SANTA FE – Self-employed workers, contractors and business owners are coming under increasing scrutiny from the New Mexico Taxation and Revenue Department, which has been ramping up its efforts in recent years to collect delinquent gross receipts taxes.
The number of desk audits – or letters to taxpayers alerting them of a possible discrepancy in taxes paid – launched by the agency has skyrocketed, from 666 during the 2011 fiscal year to 17,930 in the budget year that ended in June, according to data provided by the agency.
The numbers do not necessarily correspond to individual taxpayers, as some taxpayers may have been audited more than once.
An upward trend in audits is no accident, however; a tax department spokesman said Friday that the agency has been able to better identify taxable income by using computer tracking programs to compare different sources of tax data. The number could go even higher this year, as more employees will be moved around internally to help with the task.
“The department is making a concerted effort to close this tax gap and collect money owed to the state for (gross receipts taxes),” TRD spokesman Ben Cloutier said in a statement.
Although not all of the audits have led to enhanced tax collections, the amount of money identified in the audits has also increased – from about $9.5 million in the 2011 budget year to roughly $35.1 million in the just-completed fiscal year.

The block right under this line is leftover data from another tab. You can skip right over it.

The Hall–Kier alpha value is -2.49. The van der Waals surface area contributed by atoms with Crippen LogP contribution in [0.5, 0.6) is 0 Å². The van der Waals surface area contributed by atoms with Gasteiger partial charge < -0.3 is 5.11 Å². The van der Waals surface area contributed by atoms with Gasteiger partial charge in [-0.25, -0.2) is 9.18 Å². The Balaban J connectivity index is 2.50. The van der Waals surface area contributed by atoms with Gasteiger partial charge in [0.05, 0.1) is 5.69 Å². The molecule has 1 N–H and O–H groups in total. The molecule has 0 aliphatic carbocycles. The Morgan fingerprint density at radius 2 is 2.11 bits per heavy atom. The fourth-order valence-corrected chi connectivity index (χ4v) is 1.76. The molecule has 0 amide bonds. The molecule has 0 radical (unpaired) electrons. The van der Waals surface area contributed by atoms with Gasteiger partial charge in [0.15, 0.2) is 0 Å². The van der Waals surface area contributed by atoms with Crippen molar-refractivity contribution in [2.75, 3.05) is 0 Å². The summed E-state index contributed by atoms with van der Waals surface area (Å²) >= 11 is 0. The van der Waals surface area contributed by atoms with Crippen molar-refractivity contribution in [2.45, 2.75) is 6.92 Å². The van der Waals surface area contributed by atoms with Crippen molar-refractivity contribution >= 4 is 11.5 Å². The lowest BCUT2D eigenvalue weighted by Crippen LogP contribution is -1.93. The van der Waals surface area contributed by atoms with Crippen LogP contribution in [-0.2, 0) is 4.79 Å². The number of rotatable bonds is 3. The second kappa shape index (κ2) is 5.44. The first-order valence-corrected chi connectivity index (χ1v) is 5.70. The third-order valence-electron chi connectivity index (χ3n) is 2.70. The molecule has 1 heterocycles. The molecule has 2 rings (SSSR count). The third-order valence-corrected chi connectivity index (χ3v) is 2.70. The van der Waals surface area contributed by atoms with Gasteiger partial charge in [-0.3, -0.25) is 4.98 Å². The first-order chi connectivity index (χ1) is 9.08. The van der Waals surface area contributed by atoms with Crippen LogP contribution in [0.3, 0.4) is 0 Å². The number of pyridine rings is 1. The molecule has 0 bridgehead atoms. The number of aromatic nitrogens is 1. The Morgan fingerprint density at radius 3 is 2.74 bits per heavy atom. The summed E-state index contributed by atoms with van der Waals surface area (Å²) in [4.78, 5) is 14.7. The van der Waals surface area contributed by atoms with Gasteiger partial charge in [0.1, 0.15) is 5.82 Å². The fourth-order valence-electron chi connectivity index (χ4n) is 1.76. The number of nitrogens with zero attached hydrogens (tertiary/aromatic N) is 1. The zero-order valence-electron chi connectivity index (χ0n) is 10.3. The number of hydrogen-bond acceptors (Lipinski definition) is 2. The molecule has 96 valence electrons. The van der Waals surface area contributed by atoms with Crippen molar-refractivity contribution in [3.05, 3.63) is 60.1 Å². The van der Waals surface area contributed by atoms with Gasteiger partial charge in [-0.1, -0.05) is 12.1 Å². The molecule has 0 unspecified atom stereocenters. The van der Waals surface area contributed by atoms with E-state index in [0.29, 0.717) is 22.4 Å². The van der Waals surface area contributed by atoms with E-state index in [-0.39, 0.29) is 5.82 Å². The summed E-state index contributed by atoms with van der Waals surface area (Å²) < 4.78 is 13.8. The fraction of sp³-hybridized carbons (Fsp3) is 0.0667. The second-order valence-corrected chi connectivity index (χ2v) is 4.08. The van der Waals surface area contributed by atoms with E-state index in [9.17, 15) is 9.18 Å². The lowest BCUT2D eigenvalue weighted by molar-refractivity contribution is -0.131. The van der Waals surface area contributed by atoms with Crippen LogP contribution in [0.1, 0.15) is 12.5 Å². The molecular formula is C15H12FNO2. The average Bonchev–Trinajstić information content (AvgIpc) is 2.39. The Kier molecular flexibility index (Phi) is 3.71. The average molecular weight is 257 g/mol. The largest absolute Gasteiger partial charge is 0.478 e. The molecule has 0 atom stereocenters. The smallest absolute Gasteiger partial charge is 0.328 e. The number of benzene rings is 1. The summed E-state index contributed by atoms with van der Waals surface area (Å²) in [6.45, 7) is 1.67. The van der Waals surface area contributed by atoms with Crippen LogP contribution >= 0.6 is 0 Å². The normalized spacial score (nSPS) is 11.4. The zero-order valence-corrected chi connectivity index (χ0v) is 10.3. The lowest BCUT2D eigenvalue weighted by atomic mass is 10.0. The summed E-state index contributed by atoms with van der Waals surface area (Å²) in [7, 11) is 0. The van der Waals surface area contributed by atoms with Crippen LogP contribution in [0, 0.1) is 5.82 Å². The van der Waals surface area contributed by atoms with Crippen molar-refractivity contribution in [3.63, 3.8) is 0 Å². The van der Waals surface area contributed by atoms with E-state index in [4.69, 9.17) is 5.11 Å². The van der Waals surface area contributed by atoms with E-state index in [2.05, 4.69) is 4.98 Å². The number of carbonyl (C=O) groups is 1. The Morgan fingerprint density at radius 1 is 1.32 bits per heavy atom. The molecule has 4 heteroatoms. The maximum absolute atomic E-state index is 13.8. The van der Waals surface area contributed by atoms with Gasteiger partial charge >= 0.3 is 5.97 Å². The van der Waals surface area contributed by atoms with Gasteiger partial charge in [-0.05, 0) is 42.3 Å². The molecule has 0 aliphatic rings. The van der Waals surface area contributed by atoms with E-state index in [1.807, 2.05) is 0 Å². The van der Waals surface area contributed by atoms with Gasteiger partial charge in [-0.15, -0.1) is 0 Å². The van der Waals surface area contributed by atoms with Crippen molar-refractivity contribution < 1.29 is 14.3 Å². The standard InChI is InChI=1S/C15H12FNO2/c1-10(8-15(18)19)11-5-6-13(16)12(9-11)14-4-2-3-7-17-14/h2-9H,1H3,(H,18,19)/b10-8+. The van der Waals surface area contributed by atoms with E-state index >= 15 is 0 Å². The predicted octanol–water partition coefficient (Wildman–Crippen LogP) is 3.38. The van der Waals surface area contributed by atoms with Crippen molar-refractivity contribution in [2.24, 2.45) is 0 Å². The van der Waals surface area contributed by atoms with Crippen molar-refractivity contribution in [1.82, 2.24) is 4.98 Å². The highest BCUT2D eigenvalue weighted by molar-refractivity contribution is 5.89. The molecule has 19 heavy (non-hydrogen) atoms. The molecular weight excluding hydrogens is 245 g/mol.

In all, the state was on pace to collect more than $2.1 billion in gross receipts taxes during the 2015 fiscal year, according to a recent Legislative Finance Committee report. That means the delinquent taxes in question represent only about 1.6 percent of the total tax base.
New Mexico’s gross receipts tax is similar to a sales tax. It is imposed on anyone who does business in the state, sells or leases property, or does construction work or other types of services. While the gross receipts tax is often passed along to customers, it is up to businesses to file returns with the state.
Some taxpayers have complained the tax department has been overzealous in its attempt to collect gross receipts tax. For example, a Bernalillo County couple recently protested after being told they owed the state gross receipts taxes for money they received from selling excess energy produced by residential solar panels. The tax agency eventually dropped the matter.
A desk audit is triggered when the Taxation and Revenue Department detects possible underpayment of gross receipts taxes.
The taxpayer is then sent a letter and given 60 days to respond, either by providing documentation explaining the matter or paying the state back taxes owed. The agency then makes a final determination, which can be challenged via an independent hearing officer.
The tax department’s spokesman said Friday that the use of desk audits will be expanded this year, seeking voluntary compliance from taxpayers whenever possible.
“Because this is an ambitious initiative, we have reallocated personnel, streamlined the processes and set specific metrics to measure our effectiveness,” Cloutier told the Journal. “We anticipate this initiative will span 24 months, and result in increased compliance and collections.”